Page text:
From November 15 to 18, the third World Internet Conference is taking place in the picturesque water town of Wuzhen in Zhejiang Province. The event was established in 2014, shortly after the renaming and new empowerment of the Cyberspace Administration of China, a government body with overall responsibility for digital networks. Its mission is to promote Chinese state views such as the concept of “internet sovereignty” and innovation in China.
This year’s guests include officials from China and many other countries, such as the mayor of Silicon Valley’s Palo Alto, Patrick Burt, and former Australian prime minister Bob Hawke, as well as executives from Chinese and American tech giants, among them Alibaba founder Jack Ma and LinkedIn co-founder and executive chairman Reid Hoffman. Xinhua has a partial guest list; the full list can be found in session descriptions on the event’s website.
The discussion topics on the agenda are diverse and often global in scope. Some examples are China-Africa internet cooperation, the fight against cyberterrorism, and Internet+ smart health care (see SupChina’s translation of Xi Jinping’s key word glossary for “Internet+”).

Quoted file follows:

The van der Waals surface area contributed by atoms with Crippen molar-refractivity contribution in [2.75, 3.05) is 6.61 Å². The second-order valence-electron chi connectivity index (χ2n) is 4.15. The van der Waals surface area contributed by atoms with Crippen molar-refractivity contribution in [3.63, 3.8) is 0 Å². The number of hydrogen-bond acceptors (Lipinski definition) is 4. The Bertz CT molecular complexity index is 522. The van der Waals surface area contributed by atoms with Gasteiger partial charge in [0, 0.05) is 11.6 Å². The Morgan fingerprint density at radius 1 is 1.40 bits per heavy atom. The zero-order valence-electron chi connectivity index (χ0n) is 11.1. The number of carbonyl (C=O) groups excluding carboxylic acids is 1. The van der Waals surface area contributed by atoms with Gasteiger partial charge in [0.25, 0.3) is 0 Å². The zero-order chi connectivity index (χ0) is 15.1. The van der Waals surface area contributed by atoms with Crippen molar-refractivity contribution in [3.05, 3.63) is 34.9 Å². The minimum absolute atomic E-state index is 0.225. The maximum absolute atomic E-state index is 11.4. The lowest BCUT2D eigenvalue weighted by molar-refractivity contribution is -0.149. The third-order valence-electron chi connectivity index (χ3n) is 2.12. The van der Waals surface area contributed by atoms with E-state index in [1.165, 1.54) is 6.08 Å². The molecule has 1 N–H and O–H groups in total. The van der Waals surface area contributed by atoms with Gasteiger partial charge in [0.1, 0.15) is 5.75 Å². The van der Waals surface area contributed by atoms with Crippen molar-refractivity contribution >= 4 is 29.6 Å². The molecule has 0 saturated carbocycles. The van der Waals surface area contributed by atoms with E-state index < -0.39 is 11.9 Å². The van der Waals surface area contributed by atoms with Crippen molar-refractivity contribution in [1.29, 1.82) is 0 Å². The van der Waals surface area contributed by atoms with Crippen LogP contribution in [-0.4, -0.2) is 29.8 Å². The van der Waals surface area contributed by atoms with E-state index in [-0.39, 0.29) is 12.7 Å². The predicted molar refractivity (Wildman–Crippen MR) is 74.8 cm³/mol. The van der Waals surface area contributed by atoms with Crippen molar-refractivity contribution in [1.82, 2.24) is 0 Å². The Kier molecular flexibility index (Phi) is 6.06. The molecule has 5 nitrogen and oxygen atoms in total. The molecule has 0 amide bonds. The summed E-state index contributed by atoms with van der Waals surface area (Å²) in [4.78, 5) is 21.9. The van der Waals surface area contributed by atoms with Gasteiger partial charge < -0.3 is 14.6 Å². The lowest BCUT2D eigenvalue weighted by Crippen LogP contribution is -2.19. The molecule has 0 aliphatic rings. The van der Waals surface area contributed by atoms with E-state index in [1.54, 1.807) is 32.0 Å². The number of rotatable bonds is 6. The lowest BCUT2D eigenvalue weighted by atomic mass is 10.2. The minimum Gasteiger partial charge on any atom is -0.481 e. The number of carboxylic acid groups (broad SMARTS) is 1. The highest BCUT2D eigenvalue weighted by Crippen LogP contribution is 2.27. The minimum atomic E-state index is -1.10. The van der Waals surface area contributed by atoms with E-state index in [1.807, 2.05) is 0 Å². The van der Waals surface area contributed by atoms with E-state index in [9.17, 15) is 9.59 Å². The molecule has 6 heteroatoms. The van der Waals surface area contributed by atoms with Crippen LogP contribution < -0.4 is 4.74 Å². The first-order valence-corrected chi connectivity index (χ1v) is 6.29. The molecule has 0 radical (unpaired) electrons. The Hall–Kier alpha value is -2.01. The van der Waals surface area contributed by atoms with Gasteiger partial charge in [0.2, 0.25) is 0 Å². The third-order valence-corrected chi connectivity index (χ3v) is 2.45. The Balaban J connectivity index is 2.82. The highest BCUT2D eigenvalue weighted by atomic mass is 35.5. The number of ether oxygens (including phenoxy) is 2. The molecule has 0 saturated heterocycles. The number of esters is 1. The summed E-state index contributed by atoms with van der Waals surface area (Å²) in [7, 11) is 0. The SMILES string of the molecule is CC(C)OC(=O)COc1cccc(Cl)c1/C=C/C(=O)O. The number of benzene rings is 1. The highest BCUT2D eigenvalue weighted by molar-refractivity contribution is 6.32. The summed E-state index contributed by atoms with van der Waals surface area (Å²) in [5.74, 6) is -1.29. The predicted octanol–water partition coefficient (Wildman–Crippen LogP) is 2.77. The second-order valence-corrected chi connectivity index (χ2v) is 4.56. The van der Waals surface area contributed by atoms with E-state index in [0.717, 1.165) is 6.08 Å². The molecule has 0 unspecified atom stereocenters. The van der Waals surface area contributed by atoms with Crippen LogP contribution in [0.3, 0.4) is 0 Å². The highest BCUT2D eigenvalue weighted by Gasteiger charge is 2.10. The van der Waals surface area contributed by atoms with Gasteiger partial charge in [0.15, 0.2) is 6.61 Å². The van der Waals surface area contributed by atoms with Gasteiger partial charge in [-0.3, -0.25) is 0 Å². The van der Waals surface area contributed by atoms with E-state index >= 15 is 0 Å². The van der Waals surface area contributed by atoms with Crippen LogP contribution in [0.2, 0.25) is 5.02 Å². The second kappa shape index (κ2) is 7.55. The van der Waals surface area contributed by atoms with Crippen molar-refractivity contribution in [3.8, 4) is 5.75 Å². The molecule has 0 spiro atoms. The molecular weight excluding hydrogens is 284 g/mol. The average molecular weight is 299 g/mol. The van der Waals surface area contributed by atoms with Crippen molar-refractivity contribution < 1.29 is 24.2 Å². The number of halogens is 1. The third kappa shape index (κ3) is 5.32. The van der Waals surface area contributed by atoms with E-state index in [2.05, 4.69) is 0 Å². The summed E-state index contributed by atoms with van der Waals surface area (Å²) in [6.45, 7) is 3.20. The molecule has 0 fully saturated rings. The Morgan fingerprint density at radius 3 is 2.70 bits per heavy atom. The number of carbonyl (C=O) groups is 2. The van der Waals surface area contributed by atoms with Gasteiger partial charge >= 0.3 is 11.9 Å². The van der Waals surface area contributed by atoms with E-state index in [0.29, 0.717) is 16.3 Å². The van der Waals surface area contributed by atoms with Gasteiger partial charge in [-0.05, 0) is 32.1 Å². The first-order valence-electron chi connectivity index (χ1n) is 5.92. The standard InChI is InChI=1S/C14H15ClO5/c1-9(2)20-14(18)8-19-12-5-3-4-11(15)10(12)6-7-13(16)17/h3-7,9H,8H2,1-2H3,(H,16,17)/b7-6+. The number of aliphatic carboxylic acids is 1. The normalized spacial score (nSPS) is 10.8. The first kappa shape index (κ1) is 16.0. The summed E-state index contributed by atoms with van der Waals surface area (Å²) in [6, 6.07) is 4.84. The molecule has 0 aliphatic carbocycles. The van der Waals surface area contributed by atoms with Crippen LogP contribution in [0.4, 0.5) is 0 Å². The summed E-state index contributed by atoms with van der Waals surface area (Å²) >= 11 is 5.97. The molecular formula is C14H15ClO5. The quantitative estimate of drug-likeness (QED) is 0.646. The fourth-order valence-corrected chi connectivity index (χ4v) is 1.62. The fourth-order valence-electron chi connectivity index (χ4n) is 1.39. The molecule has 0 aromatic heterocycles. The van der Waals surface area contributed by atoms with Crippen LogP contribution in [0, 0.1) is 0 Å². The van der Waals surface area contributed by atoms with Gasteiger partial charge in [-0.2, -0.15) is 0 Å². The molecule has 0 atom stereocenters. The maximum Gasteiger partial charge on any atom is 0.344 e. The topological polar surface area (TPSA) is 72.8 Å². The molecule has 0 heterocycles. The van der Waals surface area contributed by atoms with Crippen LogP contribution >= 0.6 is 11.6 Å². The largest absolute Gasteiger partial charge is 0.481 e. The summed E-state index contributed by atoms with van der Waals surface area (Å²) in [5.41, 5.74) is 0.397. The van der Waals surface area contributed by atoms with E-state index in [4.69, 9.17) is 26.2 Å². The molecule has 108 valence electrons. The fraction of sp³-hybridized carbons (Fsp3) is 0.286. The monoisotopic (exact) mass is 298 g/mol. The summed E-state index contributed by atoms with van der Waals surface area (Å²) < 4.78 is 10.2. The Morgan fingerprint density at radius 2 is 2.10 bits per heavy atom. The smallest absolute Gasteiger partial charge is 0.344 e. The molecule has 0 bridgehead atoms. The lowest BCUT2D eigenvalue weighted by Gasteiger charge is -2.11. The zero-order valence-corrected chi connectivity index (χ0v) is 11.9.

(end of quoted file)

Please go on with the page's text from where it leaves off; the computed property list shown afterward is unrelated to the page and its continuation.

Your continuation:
At the opening ceremony, Xi Jinping gave a keynote address by video during which, as Xinhua News Agency put it, he stressed “international cooperation in cyberspace governance.” The South China Morning Post points out that many observers see the event as a strange contrast to China’s extensive internet censorship program. There’s more detail on the brief history of the World Internet Conference near the bottom of this essay; in addition, Washington Post correspondent Emily Rauhala has been tweeting live from Wuzhen, including this comment: “Trump victory, success on social is giving speakers at Chinese Internet Conference an example of the ‘need’ for greater online control.”
In other news, the South China Morning Post reports that Wang Boming, “who was instrumental” in launching the mainland stock market and the investigative financial magazine Caijing, stepped down from his corporate roles at SEEC Media Group due to “other business engagements.” Though Wang remains on the masthead as editor-in-chief of Caijing, the article speculates that China’s increasingly strict controls of media may be connected to Wang’s resignation as chairman and executive director of SEEC. Finally, this newsletter mentioned yesterday the ballot held across China to elect local officials; subsequent reports indicate that not everyone who wanted to run was permitted to.
On SupChina today, we have published a list of China news sources that we use to produce this newsletter, including notable Twitter feeds and podcasts we recommend.
Additional China stories to watch are linked below.